alypaly Tue 15-Sep-09 10:05:47

My DS is at a really good public school and time management is high on the schools agenda( and (DS2's), regular individual meetings with staff and pupils is of paramount importance to the school and we have at least 2 group parents evenings this year.You can also go in any time to speak to any of the teachers,the heads of years and the HEADMASTER..If you see my initial thread ...i didnt say his time management wis bad, its just the level of work they have to do. It is one of the top schools in the country ( we were lucky enough to get in as there is now a waiting list, this year) and they strive for ever increasing results each year,( i suppose its good for publicity and new intake)which incredibly they maintain.
He loves the school, but i was just wishing they had more childhood. He puts the pressure on himself too, its not just from the school and i would also like him to achieve his dreams.

littleducks...DS hasnt got much higher to go
with his grades[proud mum]grinso that isnt the issue...its how to fit all this extra stuff for his "PERSONAL STATEMENT" that the issue as there is so much homework.

alypaly Tue 15-Sep-09 10:08:16

littleducks ..DS's schol go over so many practice papers.....they are really familiar with them by the time exam time comes and DS2 has been kind enough to leave him all his AS and A2 work as they are taking virtually the same subjects.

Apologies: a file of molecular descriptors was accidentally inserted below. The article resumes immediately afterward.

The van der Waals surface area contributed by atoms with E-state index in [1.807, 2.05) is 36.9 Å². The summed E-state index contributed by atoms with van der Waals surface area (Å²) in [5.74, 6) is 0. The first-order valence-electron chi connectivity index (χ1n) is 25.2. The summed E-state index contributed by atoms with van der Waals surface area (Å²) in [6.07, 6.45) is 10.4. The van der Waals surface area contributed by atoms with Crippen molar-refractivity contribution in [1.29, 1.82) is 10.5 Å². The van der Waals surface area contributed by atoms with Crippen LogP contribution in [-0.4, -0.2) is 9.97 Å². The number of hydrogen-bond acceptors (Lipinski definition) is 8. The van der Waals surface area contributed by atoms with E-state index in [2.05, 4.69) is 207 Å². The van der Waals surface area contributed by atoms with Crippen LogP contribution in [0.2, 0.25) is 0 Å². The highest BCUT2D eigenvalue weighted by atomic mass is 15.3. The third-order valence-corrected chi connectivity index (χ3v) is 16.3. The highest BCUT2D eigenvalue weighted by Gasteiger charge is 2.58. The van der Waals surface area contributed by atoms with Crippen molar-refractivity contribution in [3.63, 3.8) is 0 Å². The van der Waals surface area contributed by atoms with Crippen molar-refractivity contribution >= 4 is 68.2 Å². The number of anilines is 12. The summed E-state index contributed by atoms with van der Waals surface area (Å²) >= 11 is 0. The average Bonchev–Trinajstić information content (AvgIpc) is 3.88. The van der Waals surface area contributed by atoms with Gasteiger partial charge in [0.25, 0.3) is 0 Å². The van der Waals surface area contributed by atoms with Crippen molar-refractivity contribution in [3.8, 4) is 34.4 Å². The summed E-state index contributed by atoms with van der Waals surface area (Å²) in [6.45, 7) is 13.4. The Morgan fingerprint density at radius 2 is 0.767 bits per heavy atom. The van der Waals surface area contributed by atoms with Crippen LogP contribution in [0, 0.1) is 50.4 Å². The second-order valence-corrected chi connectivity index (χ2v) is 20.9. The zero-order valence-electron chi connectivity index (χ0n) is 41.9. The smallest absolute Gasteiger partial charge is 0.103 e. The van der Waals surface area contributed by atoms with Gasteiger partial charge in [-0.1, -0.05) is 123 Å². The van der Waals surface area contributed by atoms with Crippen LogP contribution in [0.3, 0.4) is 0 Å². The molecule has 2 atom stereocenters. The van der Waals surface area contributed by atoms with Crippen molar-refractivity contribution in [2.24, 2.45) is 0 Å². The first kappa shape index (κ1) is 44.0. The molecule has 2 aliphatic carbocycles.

Maths with stats,biology,chemistry and Latin

littleducks Tue 15-Sep-09 10:14:03

Looks like they are doing all they can then (i wasnt suggesting your ds was poor at these thing btw just passing on things that seem to help)

If he is at private school i think that he will have to do a bit more to prove himself dependant on which unis he is applying for, some unis view an 'A' at state school more highly than an 'A' at private

Wrt the personal statement there is probably alot he already does/has done that if worded properly can help, a bit like writing a CV its all about how you portray things

alypaly Tue 15-Sep-09 10:21:55

littleducks thanks for advice. Yes i realise that being where he is at a private the unis do view things differently. That is why he now wants these new A* that they have brought in and also wants to do lots of different things for his CV to show that he is 'well rounded' human being.